The Industrial Revolution began in 18th-century England, transforming its society into the world's first industrialised nation. England's terrain is chiefly low hills and plains in central and southern England. However, there is upland and mountainous terrain in the west; the capital is London, which has the largest metropolitan area in both the United Kingdom and the European Union. England's population of over 55 million comprises 84% of the population of the United Kingdom concentrated around London, the South East, conurbations in the Midlands, the North West, the North East, Yorkshire, which each developed as major industrial regions during the 19th century; the Kingdom of England – which after 1535 included Wales – ceased being a separate sovereign state on 1 May 1707, when the Acts of Union put into effect the terms agreed in the Treaty of Union the previous year, resulting in a political union with the Kingdom of Scotland to create the Kingdom of Great Britain. In 1801, Great Britain was united with the Kingdom of Ireland to become the United Kingdom of Great Britain and Ireland.
In 1922 the Irish Free State seceded from the United Kingdom, leading to the latter being renamed the United Kingdom of Great Britain and Northern Ireland. The name "England" is derived from the Old English name Englaland, which means "land of the Angles"; the Angles were one of the Germanic tribes that settled in Great Britain during the Early Middle Ages. The Angles came from the Anglia peninsula in the Bay of Kiel area of the Baltic Sea; the earliest recorded use of the term, as "Engla londe", is in the late-ninth-century translation into Old English of Bede's Ecclesiastical History of the English People. The term was used in a different sense to the modern one, meaning "the land inhabited by the English", it included English people in what is now south-east Scotland but was part of the English kingdom of Northumbria; the Anglo-Saxon Chronicle recorded that the Domesday Book of 1086 covered the whole of England, meaning the English kingdom, but a few years the Chronicle stated that King Malcolm III went "out of Scotlande into Lothian in Englaland", thus using it in the more ancient sense.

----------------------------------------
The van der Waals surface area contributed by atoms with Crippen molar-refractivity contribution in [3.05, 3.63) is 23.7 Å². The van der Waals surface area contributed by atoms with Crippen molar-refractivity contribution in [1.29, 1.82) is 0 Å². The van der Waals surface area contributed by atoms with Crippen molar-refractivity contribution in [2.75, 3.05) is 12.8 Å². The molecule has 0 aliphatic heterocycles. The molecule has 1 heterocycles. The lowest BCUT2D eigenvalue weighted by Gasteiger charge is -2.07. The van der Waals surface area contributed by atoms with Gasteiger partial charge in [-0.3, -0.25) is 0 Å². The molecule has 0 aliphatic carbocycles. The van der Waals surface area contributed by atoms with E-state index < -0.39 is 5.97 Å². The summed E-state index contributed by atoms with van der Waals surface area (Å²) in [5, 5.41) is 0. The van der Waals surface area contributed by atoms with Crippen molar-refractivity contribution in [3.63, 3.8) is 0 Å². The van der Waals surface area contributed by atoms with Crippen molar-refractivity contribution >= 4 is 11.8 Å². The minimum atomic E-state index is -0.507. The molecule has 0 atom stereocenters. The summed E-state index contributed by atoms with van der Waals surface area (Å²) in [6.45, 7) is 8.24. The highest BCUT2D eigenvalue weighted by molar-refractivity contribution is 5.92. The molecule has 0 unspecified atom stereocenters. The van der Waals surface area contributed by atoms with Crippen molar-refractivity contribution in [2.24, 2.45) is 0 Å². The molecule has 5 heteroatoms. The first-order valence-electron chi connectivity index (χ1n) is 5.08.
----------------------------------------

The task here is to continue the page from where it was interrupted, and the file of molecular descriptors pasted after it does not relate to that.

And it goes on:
According to the Oxford English Dictionary, its modern spelling was first used in 1538. The earliest attested reference to the Angles occurs in the 1st-century work by Tacitus, Germania, in which the Latin word Anglii is used; the etymology of the tribal name itself is disputed by scholars. How and why a term derived from the name of a tribe, less significant than others, such as the Saxons, came to be used for the entire country and its people is not known, but it seems this is related to the custom of calling the Germanic people in Britain Angli Saxones or English Saxons to distinguish them from continental Saxons of Old Saxony between the Weser and Eider rivers in Northern Germany. In Scottish Gaelic, another language which developed on the island of Great Britain, the Saxon tribe gave their name to the word for England. An alternative name for England is Albion; the name Albion referred to the entire island of Great Britain. The nominally earliest record of the name appears in the Aristotelian Corpus the 4th-century BC De Mundo: "Beyond the Pillars of Hercules is the ocean that flows round the earth.